Hillbilly-Music.comThe People. The Music. The History.
About The Artist
Ken Mackenzie was a long time Maine country music star. His parents were from Canada, both born in Cape Breton Island, Nova Scotia, but later moved to Concord, New Hampshire. It appears the family may have lived in Chicago for a while with a meat packing company, but later was transferred to Concord, where Ken went to school and graduated from Concord High School in 1936.
Ken started to "...plucking away..." on a cheap guitar his father bought him while he was still in high school. He continued to learn it, even joined a hillbilly band in 1935. But things didn't work out with the band, so he set out on his own. No details were provided about this first band he was a part of.
While still a youngster, he auditioned at radio station WFEA in Manchester, New Hampshire in October of 1936. He won himself a spot on the station, appearing at first, once a week, but grew in popularity to a point where he was appearing six days a week. He credited Chick Evans, a manager at WFEA as someone that helped him out in those early efforts. Ken stayed with WFEA until the end of 1938.
Ken mentions in a 1941 song folio that while there, he also worked with such folks as Alberta Sullivan, Eldon Shute, Jr. (who later moved to WCOU in Lewiston, Maine), Russ Offhouse (who went to WCOP in Boston, Massachusetts) and Arch Soutas.
And while he was at WFEA, He met his wife, Simone, and they were married on December 31, 1938. In October 1940, a son, Little Ken was born.
And just the Wednesday after their marriage, Ken started a new show at 7:00am in the morning over WGAN. The hillbilly radio stars of that era would often get fan mail, or have an offer to fans to send in something to get a picture or other item. In Ken's case, he mentioned they got over 2,600 coffee labels for a picture offer in just over a week for a spot that was sponsored by First National Stores!
While Ken was at WGAN, Creighton E. Gatchell was the manager and Richard E. Bates was the program director. Sam Henderson was doing the announcing chores.
If you visit Ken's site, you'll learn that he introduced the variety show to the Maine audiences. The 1941 song folio provides a glimpse into the makeup of those early shows. There's thee pairs of femaie singers we'd guess, dressed in matching western garb - Dot and Jean; Toodles and Jeannie; and Dot and Gloria. There was a trio called the Prairie Sodbusters, made up of Joe, Lou and Bill - no other details provided. Also listed were Dick Finney, Joe La Flip, providing the comedic touches and a high-stepping gal named Betty.
Like many hillbilly music radio stars of the era, Ken didn't do just radio shows. He also spent time doing personal appearances in the listening area and doing tours during other times. One mainstay for appearances was the various hillbilly music parks. In the 1941 song folio, we see a large gathering of fans at the "C Bar C Ranch" in North Windham, Maine, where Ken and his troupe was said to appear regularly each Sunday. Another photo shows Ken at the Rines Farm in Westbrook, Maine. Mention was made that a motion picture was made there - but no details as to the name of the movie or whether Ken was in it.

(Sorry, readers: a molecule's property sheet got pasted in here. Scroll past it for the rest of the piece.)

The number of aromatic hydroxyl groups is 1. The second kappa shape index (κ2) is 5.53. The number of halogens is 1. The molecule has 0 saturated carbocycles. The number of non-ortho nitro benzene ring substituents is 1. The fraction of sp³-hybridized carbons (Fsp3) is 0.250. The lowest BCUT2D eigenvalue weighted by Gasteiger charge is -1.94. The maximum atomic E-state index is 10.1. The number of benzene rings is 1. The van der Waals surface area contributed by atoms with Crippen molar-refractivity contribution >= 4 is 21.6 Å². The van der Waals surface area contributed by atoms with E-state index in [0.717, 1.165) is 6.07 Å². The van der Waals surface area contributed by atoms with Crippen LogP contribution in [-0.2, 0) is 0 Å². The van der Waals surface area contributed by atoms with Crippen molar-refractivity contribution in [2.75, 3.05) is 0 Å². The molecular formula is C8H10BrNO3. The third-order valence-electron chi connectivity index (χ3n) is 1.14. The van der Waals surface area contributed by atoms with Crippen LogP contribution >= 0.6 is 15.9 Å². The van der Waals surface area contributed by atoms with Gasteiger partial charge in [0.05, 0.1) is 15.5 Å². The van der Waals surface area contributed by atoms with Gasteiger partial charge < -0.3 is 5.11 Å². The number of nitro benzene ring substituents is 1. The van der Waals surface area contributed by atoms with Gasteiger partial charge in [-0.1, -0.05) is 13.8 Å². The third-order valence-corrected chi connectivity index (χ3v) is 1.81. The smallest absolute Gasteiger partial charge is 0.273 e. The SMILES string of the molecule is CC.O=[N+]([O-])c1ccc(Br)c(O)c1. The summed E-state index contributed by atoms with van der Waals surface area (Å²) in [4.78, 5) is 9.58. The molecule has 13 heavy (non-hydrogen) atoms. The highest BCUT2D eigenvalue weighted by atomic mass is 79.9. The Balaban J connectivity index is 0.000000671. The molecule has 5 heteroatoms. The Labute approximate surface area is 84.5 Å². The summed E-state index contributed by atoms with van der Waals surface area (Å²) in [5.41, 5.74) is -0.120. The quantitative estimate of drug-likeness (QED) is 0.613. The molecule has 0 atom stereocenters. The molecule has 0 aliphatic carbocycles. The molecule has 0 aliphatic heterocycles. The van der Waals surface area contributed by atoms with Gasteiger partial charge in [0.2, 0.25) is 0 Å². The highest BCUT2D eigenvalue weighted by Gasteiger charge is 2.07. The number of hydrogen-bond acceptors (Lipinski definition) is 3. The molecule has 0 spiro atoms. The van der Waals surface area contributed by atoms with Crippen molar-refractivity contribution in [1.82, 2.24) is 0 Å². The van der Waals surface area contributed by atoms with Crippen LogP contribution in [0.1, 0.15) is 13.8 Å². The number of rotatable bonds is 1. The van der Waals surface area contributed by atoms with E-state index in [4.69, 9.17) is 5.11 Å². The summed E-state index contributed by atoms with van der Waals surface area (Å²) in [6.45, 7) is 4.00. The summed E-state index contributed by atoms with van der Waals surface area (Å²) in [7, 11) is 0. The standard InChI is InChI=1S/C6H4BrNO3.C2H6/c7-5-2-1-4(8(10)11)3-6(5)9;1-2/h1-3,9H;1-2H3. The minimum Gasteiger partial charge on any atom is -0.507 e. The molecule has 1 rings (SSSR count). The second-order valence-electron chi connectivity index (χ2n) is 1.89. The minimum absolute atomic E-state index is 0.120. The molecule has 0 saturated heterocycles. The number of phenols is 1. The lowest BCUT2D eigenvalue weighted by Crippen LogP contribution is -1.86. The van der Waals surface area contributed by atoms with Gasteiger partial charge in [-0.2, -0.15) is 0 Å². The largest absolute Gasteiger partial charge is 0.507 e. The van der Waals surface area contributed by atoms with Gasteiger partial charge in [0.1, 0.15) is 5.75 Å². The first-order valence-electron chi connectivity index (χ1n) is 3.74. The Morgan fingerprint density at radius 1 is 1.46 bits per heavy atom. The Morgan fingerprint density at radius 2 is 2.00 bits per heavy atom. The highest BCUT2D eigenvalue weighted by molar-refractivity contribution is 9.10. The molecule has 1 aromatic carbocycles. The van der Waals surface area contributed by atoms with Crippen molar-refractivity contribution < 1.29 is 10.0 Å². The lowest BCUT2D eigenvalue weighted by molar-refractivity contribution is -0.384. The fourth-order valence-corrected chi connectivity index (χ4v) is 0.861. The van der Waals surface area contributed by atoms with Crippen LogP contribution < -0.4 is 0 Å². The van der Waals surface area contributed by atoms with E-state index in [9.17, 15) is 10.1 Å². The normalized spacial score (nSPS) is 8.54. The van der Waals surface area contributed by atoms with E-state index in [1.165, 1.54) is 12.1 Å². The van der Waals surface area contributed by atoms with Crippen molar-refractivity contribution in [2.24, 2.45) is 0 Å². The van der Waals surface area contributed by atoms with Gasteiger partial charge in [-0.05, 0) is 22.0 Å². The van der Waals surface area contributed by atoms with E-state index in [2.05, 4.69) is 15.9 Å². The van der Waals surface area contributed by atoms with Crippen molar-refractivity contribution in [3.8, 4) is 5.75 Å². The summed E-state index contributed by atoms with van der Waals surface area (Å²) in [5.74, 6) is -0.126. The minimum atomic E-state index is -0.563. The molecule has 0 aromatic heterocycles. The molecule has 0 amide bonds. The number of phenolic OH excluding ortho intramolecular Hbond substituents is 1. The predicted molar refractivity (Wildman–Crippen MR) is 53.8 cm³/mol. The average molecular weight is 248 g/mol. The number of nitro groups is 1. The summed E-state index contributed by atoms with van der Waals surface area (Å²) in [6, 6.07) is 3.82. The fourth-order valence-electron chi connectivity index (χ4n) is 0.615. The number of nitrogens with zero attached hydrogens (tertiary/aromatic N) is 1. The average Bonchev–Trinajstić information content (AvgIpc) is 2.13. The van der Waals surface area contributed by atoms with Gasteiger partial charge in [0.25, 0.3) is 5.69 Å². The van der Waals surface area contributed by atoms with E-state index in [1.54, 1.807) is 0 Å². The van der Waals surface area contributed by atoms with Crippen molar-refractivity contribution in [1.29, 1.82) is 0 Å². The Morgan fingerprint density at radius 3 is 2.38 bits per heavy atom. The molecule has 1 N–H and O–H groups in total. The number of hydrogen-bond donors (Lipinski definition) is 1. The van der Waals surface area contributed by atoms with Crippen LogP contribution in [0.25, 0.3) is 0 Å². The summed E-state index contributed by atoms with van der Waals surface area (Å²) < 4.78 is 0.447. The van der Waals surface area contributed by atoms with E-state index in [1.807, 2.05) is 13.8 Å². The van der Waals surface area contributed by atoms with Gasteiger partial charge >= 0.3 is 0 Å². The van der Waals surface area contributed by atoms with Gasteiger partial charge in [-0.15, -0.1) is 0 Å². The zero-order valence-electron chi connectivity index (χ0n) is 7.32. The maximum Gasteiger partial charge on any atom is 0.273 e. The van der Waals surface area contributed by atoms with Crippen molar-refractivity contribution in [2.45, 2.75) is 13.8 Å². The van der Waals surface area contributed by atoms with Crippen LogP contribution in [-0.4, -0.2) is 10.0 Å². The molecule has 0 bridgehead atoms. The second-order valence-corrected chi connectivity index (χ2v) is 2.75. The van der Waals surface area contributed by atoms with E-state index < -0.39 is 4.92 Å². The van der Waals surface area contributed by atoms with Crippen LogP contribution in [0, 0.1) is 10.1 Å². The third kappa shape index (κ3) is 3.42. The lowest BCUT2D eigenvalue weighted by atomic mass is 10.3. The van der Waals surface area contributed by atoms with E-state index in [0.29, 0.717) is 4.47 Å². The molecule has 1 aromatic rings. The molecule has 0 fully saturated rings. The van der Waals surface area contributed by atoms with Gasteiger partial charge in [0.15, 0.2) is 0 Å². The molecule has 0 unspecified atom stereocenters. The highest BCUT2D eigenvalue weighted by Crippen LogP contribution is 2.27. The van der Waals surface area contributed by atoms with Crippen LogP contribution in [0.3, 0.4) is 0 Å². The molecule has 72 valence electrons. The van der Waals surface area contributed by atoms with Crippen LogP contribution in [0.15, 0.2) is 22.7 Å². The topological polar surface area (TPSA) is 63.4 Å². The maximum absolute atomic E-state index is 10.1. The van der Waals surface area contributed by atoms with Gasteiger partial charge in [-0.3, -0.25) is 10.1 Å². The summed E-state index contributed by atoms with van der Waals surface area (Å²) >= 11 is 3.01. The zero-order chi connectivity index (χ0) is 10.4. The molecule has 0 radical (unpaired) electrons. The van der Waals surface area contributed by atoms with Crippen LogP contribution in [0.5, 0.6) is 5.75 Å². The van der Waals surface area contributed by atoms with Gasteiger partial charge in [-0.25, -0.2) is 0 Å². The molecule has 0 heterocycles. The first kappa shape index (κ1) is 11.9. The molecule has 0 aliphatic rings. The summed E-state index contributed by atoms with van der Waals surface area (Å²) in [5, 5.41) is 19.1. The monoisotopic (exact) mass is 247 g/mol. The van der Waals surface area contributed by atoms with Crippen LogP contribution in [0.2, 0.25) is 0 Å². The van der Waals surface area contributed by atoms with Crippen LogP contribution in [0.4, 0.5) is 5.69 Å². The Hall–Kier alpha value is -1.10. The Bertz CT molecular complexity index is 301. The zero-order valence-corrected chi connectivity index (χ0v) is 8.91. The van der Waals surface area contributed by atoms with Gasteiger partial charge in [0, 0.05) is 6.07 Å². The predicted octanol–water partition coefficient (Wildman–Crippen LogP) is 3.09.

We find mention of Ken's time at WGAN in Portland, Maine in the older publications, too. The column, "News from Old New England" by Richard H. Keeler in the Mountain Broadcast and Prairie Recorder magazine would let fans know where their favorite stars in the northeast were appearing or news of their appearances. In a few of those articles we learn a bit more about Ken's time in the service in 1945. In the June issue, he was in the Army and stationed with an AAF unit at Scott Field, Illinois. And later, he was still there in December, though scheduled to go overseas when the war ended there. While he was serving, his wife, Simone and Betty Gribbin continued the Jamboree shows back at WGAN and Portland to the fans pleasure.
In one of those roundup columns, we learn that Dot and Jean were actually Dot Blake and Jean Googins and were a dancing team. But their act broke up about the end of 1945, while appearing with Tony and Juanita's programs when Dot married "...an old school chum." Jean was still with Tony and Juanita at the time and had announced her engagement to Rusty Rodgers, the yodeler on Tony & Juanita's shows; he served in the military service overseas for nearly 16 months. Another act mentioned was Joe La Flip, who's real name was Teddy Gagnon, and known as the "French dialect comedian".
A 1949 magazine article indicates that Ken and his musical gang were touring during the summer in Yarmouth, Nova Scotia and intended to stay in that area until the fall before returning to WGAN in Portland. With Ken's musical family at that time were Dick Monroe, accordion and Hawaiian guitar; Betty Gribben, vocalist. That same article mentions a female singer by the name of "Patsy" as once performing with Ken's group and she had just joined Jack Thurlow's WLAM Folk Song Review that was aired twice daily.
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